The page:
Leaders who had been rounding regularly during this time heard these sentiments loud and clear. They stood up for our caregivers in encouraging mask mandates and really trying to communicate to our elected leaders and the public at large how serious and devastating the virus is. Did it change hearts and minds? Honestly, probably not many. But our leaders worked very hard to do what was right, and our caregivers noticed.

We also realized early on the ethical challenges we might be confronted with. We responded by creating allocation resource teams consisting of physicians, nursing leaders, mission leaders and administrative leaders in each of our regions. These teams would be there to support and help make difficult decisions should we run out of beds, or ventilators, or staff.

We conducted scenarios and tabletop exercises so the teams would be as prepared as possible. We made sure our physicians knew the teams were in place. Being on one of these teams was not comfortable. Essentially, you were tasked with ethically deciding who stayed in the hospital and who went home to die. For me, it was the worst part of the pandemic. Terrible and uncomfortable as it was, it was the right thing to do. I thank God we never had to call those teams into action.

In the beautiful Canticle of Zechariah we read,

In the tender compassion of our God, the dawn from on high shall break upon us, to shine on those who dwell in darkness and the shadow of death, and to guide our feet into the way of peace.

In the darkest days of the pandemic when we asked people what they were hopeful for, the most common answer was a vaccine. If you've been to a vaccine distribution site, it certainly feels like a new dawn. It feels like darkness is being chased away. People are together, there is laughter, there is hope, and there are often people sitting in their cars crying their eyes out with joy and relief.

This pandemic has been remarkable for a multitude of reasons, but particularly in that it has left no one unaffected. Literally every single person has been impacted. This forced solidarity may well be the thing that brings us through. The fear, the stress, the trauma, the uncertainty were not experienced alone. They have been shared by our colleagues.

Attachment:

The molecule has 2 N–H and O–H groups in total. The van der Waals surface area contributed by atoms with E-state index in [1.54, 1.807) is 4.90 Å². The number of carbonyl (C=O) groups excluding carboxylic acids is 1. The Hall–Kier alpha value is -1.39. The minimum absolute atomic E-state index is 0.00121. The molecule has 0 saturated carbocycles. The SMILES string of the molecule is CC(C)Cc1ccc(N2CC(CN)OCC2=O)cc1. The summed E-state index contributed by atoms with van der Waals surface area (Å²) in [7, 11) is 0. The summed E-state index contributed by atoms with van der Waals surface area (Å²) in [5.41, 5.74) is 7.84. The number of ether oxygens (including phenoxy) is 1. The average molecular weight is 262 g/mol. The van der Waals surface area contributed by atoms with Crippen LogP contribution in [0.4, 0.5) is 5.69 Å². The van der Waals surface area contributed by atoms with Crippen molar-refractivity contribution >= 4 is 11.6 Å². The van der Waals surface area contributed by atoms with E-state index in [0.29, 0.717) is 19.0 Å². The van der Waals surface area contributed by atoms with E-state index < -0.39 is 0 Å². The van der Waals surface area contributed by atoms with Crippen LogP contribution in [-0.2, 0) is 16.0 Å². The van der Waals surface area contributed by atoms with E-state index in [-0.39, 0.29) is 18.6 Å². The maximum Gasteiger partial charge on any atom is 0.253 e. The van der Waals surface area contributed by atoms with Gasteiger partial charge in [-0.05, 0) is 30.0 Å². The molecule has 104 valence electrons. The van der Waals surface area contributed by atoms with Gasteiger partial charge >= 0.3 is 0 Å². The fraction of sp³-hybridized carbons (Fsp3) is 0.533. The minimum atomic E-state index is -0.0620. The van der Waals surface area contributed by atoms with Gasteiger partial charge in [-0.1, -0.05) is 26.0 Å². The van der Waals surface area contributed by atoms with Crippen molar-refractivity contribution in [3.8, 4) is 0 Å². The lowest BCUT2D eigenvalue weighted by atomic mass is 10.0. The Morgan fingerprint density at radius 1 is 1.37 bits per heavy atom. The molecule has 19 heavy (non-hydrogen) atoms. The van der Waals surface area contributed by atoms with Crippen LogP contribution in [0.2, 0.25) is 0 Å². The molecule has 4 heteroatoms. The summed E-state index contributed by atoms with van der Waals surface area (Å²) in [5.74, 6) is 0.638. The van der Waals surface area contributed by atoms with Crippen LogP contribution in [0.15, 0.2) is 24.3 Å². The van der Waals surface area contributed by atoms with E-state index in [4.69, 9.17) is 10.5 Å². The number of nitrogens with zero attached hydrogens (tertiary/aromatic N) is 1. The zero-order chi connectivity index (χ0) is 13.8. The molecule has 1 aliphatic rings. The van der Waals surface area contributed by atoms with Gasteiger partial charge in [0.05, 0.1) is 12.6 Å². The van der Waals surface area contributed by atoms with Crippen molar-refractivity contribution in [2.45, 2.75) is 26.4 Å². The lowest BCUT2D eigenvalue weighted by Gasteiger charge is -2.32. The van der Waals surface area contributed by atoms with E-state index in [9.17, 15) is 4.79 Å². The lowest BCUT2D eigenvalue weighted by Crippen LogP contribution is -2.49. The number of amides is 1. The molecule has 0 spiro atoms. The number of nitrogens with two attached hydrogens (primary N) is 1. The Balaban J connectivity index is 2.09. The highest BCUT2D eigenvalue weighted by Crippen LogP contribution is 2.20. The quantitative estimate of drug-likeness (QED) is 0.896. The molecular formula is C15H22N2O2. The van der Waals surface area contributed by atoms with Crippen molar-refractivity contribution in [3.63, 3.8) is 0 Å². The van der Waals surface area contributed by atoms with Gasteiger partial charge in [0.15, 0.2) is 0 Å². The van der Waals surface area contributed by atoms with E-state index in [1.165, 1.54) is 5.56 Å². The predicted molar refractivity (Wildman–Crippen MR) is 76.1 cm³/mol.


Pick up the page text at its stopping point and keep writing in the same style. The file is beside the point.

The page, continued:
Even though we have shared many of these experiences together, the effects of the pandemic will linger like a struck chord. There is post-traumatic stress, there are feelings of failure, there is grief and there is loss. But the mission of Catholic health care will continue. We must not and cannot fail our caregivers. We will listen to understand, we will be open and vulnerable together, we will live and work in solidarity with them, and we will keep doing the right thing, even when it's the hard thing.

STEVE TAPPE is vice president of mission, Avera Medical Group, in Sioux Falls, South Dakota.


  1. South Dakota was second in the nation behind North Dakota in total cases per 100,000 residents at 12,353. It was sixth in deaths per 100,000 at 204. "Coronavirus in the U.S.: Latest Map and Case Count, (updated frequently), https://www.nytimes.com/interactive/2020/us/coronavirus-us-cases.html?_ga=2.144274293.1357127005.1598899654-2049456945.1594308232#states.

    The 518 employees and 126 non-employees connected to Smithfield makes it the largest cluster in the country at 644, according to tracking by The New York Times. The previous top cluster was 585 cases aboard the USS Theodore Roosevelt in Guam. Lisa Kaczke, "Smithfield Foods Now Largest Coronavirus Hot Spot in U.S.," April 15, 2020, https://www.argusleader.com/story/news/politics/2020/04/15/cdc-sioux-falls-smithfield-foods-becomes-largest-coronavirus-hotspot-us/5138372002/.

    South Dakota surpassed 3,000 active COVID-19 cases while becoming the state with the highest per capita surge in the nation, according to nationwide tracking by The New York Times. Iowa and North Dakota follow the state in hot spot rankings. Morgan Matzen, "South Dakota Is Nation's Top Hot Spot for COVID-19, Rapid City Journal, Sept. 3, 2020, https://rapidcityjournal.com/news/local/state-and-regional/south-dakota-is-nations-top-hot-spot-for-covid-19-2-143-test-positive-in/article_95b61179-005e-5f57-ad4b-f866dbc324ad.html.

Well-Lived Mission Includes More Than Patient Care